“It’s been two weeks since our school closed, and I need this to be over.” That’s what’s on the mind of every principal in New York City during this coronavirus pandemic. We want to be back in our buildings, in front of our kids, greeting our families, collaborating with our staff. Of course, I know that’s not possible right now. I know that closing schools is the right thing to do, and we need to remain closed until we flatten the curve.
The rational part of my brain understands that. The other half, however, feels like a captain on a lifeboat in a dense fog, desperately trying to convince the crew and passengers that we’re going to be OK when we can’t even see or touch one another.
I do believe that we are going to come out of this OK. I believe in the resiliency that is at our core. Our students and families have already overcome a million obstacles by the time they walk into our school. This pandemic, while unique in its reach and impact, will certainly not break us.
But I can’t sleep. There’s a pulsing angst growing in my chest every day as I think about our students and our families’ immediate need for food. I think of the students I worried about getting enough to eat even when school was in session. And even though we are making meals and pantry goods available, I know there are families who may not be able to come for meal pickup or not want to share that their family needs help. Nearly 90 percent of our students qualify for free or reduced-priced lunch, so I worry about my students getting the nourishment they need every day.
For so many of our students, school is where they feel safe.
I think about the fact that our families are already feeling the economic effects of this pandemic. With businesses being shut down across New York City, I worry about our families having to find new ways to earn a living, which only adds to the stress they are already feeling while sheltering in place.
For so many of our students, school is where they feel safe. It’s a space where they can forget about the trauma in their lives and find stability and structure. Now, they don’t have those eight hours surrounded by teachers who love them and help them deal with their struggles outside school.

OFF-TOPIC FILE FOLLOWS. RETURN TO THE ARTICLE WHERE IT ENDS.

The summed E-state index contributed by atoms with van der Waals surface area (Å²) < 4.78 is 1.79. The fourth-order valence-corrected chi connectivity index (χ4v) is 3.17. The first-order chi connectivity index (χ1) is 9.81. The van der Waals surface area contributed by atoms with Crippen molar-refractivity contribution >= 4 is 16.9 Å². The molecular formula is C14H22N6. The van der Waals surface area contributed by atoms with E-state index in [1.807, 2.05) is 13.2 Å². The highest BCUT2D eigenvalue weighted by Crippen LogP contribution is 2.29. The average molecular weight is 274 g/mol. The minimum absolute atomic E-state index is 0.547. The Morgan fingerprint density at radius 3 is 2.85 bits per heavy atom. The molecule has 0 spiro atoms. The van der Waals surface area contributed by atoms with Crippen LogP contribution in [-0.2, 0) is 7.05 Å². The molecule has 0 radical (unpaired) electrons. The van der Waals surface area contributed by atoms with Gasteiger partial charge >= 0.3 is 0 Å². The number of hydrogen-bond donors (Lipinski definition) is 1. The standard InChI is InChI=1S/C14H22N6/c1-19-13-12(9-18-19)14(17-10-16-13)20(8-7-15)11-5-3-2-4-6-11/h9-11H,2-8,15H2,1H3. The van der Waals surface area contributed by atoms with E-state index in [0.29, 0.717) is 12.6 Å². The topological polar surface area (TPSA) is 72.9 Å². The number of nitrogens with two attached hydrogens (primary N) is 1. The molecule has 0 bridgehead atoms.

Our focus as a school has been to remotely replicate the systems of revolutionary love—learning to love in so that you can love out—that are the foundation of our school. We continue to provide strong academic content, but our priority is providing our students with a sense of consistency and reassurance during these tenuous times. We engage with our families often on social media now and have set up a nightly read-out-loud session on Instagram for our families.
The other night we read Oh, the Places You’ll Go by Dr. Seuss, and one of my students asked if we’re in the waiting place as the book describes. “How do we get out of the waiting place? Are we ever going to go back to school?”
I told him, yes, we are in the waiting place—or “on pause,” as Gov. Andrew Cuomo calls it. The important thing is that we transform the waiting place into action. We need to create, we need to inspire, we need to do.
For our students, that means TikTok videos on the importance of washing your hands and dance challenges between advisory groups to maintain a sense of community and joy. For us as educators, it means continuing to advocate for the needs of our families. We need more food, we need more cleaning supplies, we need more laptops and iPads, we need legislation that protects our families from losing their jobs or their homes. We need a rent freeze. We need essential workers to receive essential pay. We are doing everything we can, but we need help ensuring that the basic needs of our students are met.
While I can’t tell my students when it will be safe to return to their beloved school, I am confident that everyone at KIPP Freedom Middle School will continue to use creativity and find innovative ways to keep our community close and inspire one another. Together, we will do whatever it takes to help our students and families navigate even the most treacherous waters.